Three planets are now visible in the evening sky – Mars, Jupiter and Saturn. Jupiter shines brightly in the north-east, while Mars and Saturn appear later in the evening. Before sunrise, Venus is the bright ‘morning star’ found towards the east.
On Friday evening, 22 April, the Planetarium will be joining a world-wide celebration to mark humanity’s first trip into space, the flight of Russian cosmonaut, Yuri Gagarin. Yuri’s Night Space Party will feature a DJ, a talk from Mars One candidate Dianne McGrath, and a special screening of the planetarium show Dawn of the Space Age.
During the school holidays (26 March – 13 April) the Planetarium will be screening our brand new show Capturing the Cosmos.
Narrated by Australia’s Academy award-winning actor Geoffrey Rush, this planetarium show highlights current research being carried out by astronomers across Australia.
Planetarium session times are:
12pm: Tycho to the Moon - meet Tycho, a dog who doesn't just howl at the Moon but wants to go there!
1pm: Tilt - come on a whirlwind adventure to find out how the seasons work.
2pm: Capturing the Cosmos - a new way of looking at the sky to better understand our universe
3pm: Capturing the Cosmos
See the Melbourne Planetarium's What's On listing for more details.
Sunrise & Sunset Times
|*Daylight savings ends at 3am, Sunday 3 April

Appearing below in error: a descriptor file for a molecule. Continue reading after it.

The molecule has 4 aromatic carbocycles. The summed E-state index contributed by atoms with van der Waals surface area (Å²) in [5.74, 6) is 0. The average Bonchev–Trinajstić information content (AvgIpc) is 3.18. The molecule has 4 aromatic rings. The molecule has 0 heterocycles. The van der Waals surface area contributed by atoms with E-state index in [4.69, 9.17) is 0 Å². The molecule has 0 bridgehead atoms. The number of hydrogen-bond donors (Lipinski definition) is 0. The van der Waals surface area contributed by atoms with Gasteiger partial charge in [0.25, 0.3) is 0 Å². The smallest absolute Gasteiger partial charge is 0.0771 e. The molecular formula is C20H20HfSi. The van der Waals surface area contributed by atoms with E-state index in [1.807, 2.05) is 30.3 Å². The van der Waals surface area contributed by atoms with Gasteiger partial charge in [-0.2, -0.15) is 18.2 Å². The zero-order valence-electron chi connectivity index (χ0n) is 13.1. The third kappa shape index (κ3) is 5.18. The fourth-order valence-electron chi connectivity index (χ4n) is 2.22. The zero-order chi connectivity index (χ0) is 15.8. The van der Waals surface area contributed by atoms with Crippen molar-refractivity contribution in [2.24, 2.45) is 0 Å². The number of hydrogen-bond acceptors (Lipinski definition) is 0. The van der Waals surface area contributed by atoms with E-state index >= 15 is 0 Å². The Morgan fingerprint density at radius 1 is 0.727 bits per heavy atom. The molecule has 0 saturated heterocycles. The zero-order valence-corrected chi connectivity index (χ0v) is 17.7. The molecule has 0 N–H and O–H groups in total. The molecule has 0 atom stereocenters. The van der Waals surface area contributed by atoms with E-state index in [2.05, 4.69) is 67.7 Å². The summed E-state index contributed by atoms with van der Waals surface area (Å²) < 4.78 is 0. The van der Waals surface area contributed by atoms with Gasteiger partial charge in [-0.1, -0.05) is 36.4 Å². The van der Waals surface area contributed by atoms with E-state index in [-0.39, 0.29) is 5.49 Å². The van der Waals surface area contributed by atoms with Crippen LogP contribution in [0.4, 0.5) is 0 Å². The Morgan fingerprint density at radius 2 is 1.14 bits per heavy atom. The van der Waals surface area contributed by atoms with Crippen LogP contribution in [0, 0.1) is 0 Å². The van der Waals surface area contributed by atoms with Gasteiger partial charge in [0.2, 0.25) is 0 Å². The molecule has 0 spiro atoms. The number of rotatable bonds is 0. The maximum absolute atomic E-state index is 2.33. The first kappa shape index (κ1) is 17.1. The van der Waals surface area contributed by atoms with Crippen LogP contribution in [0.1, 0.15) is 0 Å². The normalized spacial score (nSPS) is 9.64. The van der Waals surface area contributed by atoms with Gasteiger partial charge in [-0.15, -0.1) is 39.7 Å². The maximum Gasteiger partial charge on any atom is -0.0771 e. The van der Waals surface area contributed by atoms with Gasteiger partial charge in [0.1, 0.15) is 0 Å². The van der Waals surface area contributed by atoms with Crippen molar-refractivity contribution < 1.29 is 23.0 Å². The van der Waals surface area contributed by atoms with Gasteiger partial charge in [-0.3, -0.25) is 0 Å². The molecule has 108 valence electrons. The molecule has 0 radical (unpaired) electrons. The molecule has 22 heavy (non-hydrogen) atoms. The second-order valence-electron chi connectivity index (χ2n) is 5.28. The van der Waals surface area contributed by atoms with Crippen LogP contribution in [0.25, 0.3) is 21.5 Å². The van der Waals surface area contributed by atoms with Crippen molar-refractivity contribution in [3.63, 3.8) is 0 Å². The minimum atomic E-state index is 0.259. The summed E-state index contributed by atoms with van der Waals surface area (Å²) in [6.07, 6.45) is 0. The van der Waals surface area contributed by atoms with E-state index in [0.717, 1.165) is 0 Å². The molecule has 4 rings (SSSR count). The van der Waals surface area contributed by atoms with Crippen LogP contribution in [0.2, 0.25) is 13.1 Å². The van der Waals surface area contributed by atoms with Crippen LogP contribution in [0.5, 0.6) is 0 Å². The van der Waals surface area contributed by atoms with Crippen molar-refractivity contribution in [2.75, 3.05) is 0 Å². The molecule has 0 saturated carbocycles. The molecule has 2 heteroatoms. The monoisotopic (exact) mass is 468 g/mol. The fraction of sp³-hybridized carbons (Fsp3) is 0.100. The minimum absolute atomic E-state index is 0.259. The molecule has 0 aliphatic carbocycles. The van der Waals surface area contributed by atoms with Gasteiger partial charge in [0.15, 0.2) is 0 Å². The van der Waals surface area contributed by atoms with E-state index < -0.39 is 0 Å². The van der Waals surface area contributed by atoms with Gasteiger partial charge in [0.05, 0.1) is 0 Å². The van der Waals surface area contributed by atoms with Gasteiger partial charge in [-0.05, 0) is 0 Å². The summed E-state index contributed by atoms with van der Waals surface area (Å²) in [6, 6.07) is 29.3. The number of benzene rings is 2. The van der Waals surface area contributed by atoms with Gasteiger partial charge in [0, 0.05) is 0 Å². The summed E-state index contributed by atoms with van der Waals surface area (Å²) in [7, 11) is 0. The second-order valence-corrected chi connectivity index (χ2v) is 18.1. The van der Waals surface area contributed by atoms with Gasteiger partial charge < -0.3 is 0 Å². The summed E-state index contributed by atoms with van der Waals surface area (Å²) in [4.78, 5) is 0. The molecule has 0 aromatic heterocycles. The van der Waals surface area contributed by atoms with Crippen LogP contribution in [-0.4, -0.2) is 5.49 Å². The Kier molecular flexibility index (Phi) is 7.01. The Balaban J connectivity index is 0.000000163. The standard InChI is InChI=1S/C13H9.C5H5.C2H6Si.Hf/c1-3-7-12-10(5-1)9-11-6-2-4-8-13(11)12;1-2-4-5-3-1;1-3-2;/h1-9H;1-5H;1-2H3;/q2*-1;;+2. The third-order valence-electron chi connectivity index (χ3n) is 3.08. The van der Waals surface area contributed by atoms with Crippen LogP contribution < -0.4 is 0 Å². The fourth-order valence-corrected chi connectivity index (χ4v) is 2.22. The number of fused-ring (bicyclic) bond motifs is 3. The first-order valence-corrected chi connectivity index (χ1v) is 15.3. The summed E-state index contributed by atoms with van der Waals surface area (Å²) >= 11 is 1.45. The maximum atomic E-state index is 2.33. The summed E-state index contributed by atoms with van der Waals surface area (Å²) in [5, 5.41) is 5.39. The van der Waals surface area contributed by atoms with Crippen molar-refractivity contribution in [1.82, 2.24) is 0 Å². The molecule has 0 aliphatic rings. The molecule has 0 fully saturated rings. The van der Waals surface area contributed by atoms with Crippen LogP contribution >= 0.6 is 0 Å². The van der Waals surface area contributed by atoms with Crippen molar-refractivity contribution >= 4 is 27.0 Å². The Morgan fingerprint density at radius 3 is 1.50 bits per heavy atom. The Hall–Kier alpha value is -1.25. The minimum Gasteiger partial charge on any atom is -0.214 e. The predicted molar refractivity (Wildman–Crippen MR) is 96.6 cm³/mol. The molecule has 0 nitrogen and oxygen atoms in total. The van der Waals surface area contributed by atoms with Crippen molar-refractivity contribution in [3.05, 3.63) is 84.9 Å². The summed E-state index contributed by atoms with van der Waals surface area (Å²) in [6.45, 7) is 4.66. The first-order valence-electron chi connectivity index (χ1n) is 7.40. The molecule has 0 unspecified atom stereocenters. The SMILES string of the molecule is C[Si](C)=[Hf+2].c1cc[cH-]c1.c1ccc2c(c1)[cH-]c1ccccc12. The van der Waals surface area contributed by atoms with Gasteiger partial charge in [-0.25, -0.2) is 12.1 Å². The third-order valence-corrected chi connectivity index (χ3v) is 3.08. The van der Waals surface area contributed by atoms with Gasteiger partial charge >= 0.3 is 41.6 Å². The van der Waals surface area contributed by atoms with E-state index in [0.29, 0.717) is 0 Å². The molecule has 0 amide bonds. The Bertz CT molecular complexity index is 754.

The Moon will be at perigee (closest to Earth) on Friday 8th at a distance of 357,163 km.
The Moon will be at apogee (furthest from Earth) on Friday 22nd at a distance of 406,350 km.
Let the Moon Be Your Guide
The Moon can be used as a pointer to find other objects in the sky:
- Before sunrise on the 6th, the waning crescent Moon sits above Venus.
- After sunset on the 11th, the waxing crescent Moon sits to the right of Aldebaran (Taurus).
- On the 14th, the First Quarter Moon, sits above Castor and Pollux, the twin stars of Gemini.
- The waxing gibbous Moon sits between Regulus (Taurus) and Jupiter on the 17th.
- On the 21st, the Moon travels across the sky with the bright star Spica (Virgo).
- The waning gibbous Moon is near Mars on the 24th.
- Then on the 25th, the Moon is just to the left of Saturn.
Mercury is too close to the Sun to be seen this month.
Venus shines brightly in the morning sky, low towards the eastern horizon. The thin crescent Moon sits above Venus on the 6th. Just nearby, although too faint to see with the naked eye, is the dwarf planet Ceres. We many not be able to see it, but NASA’s Dawn spacecraft is currently in orbit around Ceres and providing fantastic close-up images of the dwarf planet, for the very first time.
Mars and Saturn can be found rising in the east around 9pm, just below the winter constellation of Scorpius. Mars sits to the left of Antares, the red supergiant star in Scorpius, while Saturn sits below them. The Moon is near Mars on the 24th and Saturn on the 25th. By sunrise, the two planets can be found high in the west.
Jupiter is shining brightly in the north-east at sunset. Be sure to look to the left of Jupiter, where you will find the bright star Regulus. Trace the curving line of stars below Regulus, to see the constellation of Leo, the lion. It appears upside-down for us in the southern hemisphere. On the 18th, the Moon will sit near Jupiter.